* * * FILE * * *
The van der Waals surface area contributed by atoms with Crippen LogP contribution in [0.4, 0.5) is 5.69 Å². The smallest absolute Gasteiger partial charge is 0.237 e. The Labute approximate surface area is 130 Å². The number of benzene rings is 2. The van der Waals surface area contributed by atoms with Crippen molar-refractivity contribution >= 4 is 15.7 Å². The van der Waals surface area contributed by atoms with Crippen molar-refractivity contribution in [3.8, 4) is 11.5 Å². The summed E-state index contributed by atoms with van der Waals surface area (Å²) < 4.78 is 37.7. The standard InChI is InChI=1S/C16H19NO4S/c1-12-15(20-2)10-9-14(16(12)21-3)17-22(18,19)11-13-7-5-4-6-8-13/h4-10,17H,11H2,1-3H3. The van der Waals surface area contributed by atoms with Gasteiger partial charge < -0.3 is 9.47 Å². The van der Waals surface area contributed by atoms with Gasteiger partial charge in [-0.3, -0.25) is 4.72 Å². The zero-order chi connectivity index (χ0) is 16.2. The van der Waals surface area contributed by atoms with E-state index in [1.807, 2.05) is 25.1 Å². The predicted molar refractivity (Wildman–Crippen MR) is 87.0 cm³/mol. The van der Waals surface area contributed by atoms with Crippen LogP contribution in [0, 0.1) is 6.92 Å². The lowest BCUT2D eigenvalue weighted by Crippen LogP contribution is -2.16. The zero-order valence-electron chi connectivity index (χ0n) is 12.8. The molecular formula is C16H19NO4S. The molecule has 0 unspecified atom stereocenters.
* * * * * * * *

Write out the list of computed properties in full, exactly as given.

The van der Waals surface area contributed by atoms with Crippen LogP contribution in [0.4, 0.5) is 5.69 Å². The smallest absolute Gasteiger partial charge is 0.237 e. The Labute approximate surface area is 130 Å². The number of benzene rings is 2. The van der Waals surface area contributed by atoms with Crippen molar-refractivity contribution >= 4 is 15.7 Å². The van der Waals surface area contributed by atoms with Crippen molar-refractivity contribution in [3.8, 4) is 11.5 Å². The summed E-state index contributed by atoms with van der Waals surface area (Å²) < 4.78 is 37.7. The standard InChI is InChI=1S/C16H19NO4S/c1-12-15(20-2)10-9-14(16(12)21-3)17-22(18,19)11-13-7-5-4-6-8-13/h4-10,17H,11H2,1-3H3. The van der Waals surface area contributed by atoms with Gasteiger partial charge < -0.3 is 9.47 Å². The van der Waals surface area contributed by atoms with Gasteiger partial charge in [-0.3, -0.25) is 4.72 Å². The zero-order chi connectivity index (χ0) is 16.2. The van der Waals surface area contributed by atoms with E-state index in [1.807, 2.05) is 25.1 Å². The predicted molar refractivity (Wildman–Crippen MR) is 87.0 cm³/mol. The van der Waals surface area contributed by atoms with Crippen LogP contribution in [0, 0.1) is 6.92 Å². The lowest BCUT2D eigenvalue weighted by Crippen LogP contribution is -2.16. The zero-order valence-electron chi connectivity index (χ0n) is 12.8. The molecular formula is C16H19NO4S. The molecule has 0 unspecified atom stereocenters.